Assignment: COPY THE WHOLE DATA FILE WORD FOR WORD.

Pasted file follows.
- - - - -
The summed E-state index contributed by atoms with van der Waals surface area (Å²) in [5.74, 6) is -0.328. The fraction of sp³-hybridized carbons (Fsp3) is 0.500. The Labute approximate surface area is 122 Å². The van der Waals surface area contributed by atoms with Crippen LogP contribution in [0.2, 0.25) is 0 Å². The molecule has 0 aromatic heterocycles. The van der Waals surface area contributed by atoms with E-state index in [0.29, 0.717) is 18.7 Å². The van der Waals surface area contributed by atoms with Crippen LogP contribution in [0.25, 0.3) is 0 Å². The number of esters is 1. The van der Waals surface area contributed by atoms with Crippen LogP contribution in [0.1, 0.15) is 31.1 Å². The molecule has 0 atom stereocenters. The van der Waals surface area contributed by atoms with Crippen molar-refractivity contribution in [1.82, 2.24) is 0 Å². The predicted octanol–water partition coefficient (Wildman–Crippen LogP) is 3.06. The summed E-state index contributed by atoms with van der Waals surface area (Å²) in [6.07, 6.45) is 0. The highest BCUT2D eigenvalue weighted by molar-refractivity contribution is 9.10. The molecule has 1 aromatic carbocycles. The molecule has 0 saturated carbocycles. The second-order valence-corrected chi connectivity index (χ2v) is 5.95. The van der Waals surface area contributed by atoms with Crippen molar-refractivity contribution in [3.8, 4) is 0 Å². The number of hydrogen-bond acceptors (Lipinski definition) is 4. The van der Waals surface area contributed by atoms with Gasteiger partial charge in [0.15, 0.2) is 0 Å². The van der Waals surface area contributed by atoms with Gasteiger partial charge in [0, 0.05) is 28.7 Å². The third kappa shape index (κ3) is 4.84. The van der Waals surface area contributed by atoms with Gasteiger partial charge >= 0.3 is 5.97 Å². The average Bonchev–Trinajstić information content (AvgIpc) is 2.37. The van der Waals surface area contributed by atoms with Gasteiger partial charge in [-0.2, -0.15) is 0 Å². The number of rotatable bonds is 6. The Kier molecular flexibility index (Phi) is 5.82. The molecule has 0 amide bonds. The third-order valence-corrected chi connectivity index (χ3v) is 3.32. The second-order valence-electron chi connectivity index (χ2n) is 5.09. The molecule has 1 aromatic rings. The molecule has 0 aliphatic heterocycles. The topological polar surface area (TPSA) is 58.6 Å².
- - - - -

The summed E-state index contributed by atoms with van der Waals surface area (Å²) in [5.74, 6) is -0.328. The fraction of sp³-hybridized carbons (Fsp3) is 0.500. The Labute approximate surface area is 122 Å². The van der Waals surface area contributed by atoms with Crippen LogP contribution in [0.2, 0.25) is 0 Å². The molecule has 0 aromatic heterocycles. The van der Waals surface area contributed by atoms with E-state index in [0.29, 0.717) is 18.7 Å². The van der Waals surface area contributed by atoms with Crippen LogP contribution in [0.25, 0.3) is 0 Å². The number of esters is 1. The van der Waals surface area contributed by atoms with Crippen LogP contribution in [0.1, 0.15) is 31.1 Å². The molecule has 0 atom stereocenters. The van der Waals surface area contributed by atoms with Crippen molar-refractivity contribution in [1.82, 2.24) is 0 Å². The predicted octanol–water partition coefficient (Wildman–Crippen LogP) is 3.06. The summed E-state index contributed by atoms with van der Waals surface area (Å²) in [6.07, 6.45) is 0. The highest BCUT2D eigenvalue weighted by molar-refractivity contribution is 9.10. The molecule has 1 aromatic carbocycles. The molecule has 0 saturated carbocycles. The second-order valence-corrected chi connectivity index (χ2v) is 5.95. The van der Waals surface area contributed by atoms with Crippen molar-refractivity contribution in [3.8, 4) is 0 Å². The number of hydrogen-bond acceptors (Lipinski definition) is 4. The van der Waals surface area contributed by atoms with Gasteiger partial charge in [0.15, 0.2) is 0 Å². The van der Waals surface area contributed by atoms with Gasteiger partial charge in [0, 0.05) is 28.7 Å². The third kappa shape index (κ3) is 4.84. The van der Waals surface area contributed by atoms with Gasteiger partial charge >= 0.3 is 5.97 Å². The average Bonchev–Trinajstić information content (AvgIpc) is 2.37. The van der Waals surface area contributed by atoms with Gasteiger partial charge in [-0.2, -0.15) is 0 Å². The number of rotatable bonds is 6. The Kier molecular flexibility index (Phi) is 5.82. The molecule has 0 amide bonds. The third-order valence-corrected chi connectivity index (χ3v) is 3.32. The second-order valence-electron chi connectivity index (χ2n) is 5.09. The molecule has 1 aromatic rings. The molecule has 0 aliphatic heterocycles. The topological polar surface area (TPSA) is 58.6 Å².